If a singer sings of suicide, then dies of his own will, what happens to the songs themselves? The question had clearly been on Chris Cornell’s mind for a while: When asked by Rolling Stone in 1994 whether it was “legitimate to read a songwriter’s demise into his lyrics after the fact,” he responded, with typical thoroughness and sincerity, that it was impossible not to, at least for a while. It wasn’t just an abstract question. Cornell’s close friend Andrew Wood, who had also led a bleak-voiced band, had died of a heroin overdose in 1990, and Kurt Cobain had committed suicide earlier in 1994. Cornell told Rolling Stone:
When Andy died, I couldn’t listen to his songs for about two years after that, and it was for that reason — his lyrics often seem as though they can tell that story. But then again, my lyrics often could tell the same one. In terms of seeing everything as a matter of life and death — if that’s what you’re feeling at the time, then that’s what you’re going to write. It’s sort of a morbid exchange when somebody who is a writer like that dies, and then everyone starts picking through all their lyrics.
In Kurt’s case, whatever he was thinking and whatever he was writing, there wasn’t an arrow pointing at what his demise was. It’s a stream of thought, it’s a possibility — it’s definitely something that somebody was feeling when they were writing. It doesn’t mean that it’s going to happen. But it doesn’t necessarily mean that it isn’t, either.
Twenty-three years later, Cornell himself is dead before his time, and his grim lyrics, especially from his time as Soundgarden’s vocalist — the 1994 masterpiece Superunknown alone counts “Let Me Drown,” “Fell on Black Days,” “Black Hole Sun,” “The Day I Tried to Live,” and “Like Suicide” among its song titles — are inevitably going to receive the same prophetic reading that lines like Cobain’s “And I swear that I don’t have a gun” received after his death. It’s natural, and hard to fault. Part of grieving is trying to reconcile the new fact of death with what one knew of a person’s life, and if the deceased often sang about demises, that hard process becomes a little less agonizing. You can evade the fact that Chris Cornell has just died by thinking that he was, in some way, according to his own words, already dead.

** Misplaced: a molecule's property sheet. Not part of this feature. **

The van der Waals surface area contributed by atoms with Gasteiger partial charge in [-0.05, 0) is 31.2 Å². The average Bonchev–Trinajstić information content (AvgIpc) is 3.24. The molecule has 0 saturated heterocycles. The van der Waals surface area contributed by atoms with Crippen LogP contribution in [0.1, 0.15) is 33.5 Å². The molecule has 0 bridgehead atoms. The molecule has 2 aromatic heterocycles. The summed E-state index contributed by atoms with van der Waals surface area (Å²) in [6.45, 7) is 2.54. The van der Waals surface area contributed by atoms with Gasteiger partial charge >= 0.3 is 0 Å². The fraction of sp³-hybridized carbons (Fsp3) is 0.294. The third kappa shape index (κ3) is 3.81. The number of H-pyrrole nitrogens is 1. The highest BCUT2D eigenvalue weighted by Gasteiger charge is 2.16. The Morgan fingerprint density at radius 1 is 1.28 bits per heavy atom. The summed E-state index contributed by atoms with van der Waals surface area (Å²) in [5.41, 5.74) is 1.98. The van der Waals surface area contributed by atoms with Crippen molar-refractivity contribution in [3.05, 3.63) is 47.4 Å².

This kind of thinking has to happen, but it shouldn’t be the only way to read Cornell’s death. What made him a great vocalist and Soundgarden a great band wasn’t just technical accomplishment, though they certainly didn’t lack for that; greatness implies complexity, and Soundgarden’s greatness lay in its ability to convey not only bleakness and the will to death, but the dogged will to live that opposed it. Life isn’t death, but living and dying are, actually, the same process. Far from being a monument to despair and abjection, Soundgarden’s music plays out the struggle against them. Cornell was too honest to be merely sullen, and the voice with which he delivered his impressions, and the guitars and drums behind them, were too beautiful to simply amount to a document of doom. Heavy as death but dynamic as life, Soundgarden struck a balance between the two, and it was this realness that made their songs a resource for countless desperate individuals too smart to cheer up yet too strong to give in.
How many lives were pulled, even temporarily, out of the abyss by his words? Too many to count, and no doubt more will be with each passing day. It’s absolutely terrible that Chris Cornell is dead. There is no way around that. But can anyone whose songs keep saving people, even after his death, truly pass out of this world? “It doesn’t mean that it’s going to happen. But it doesn’t necessarily mean that it isn’t, either.”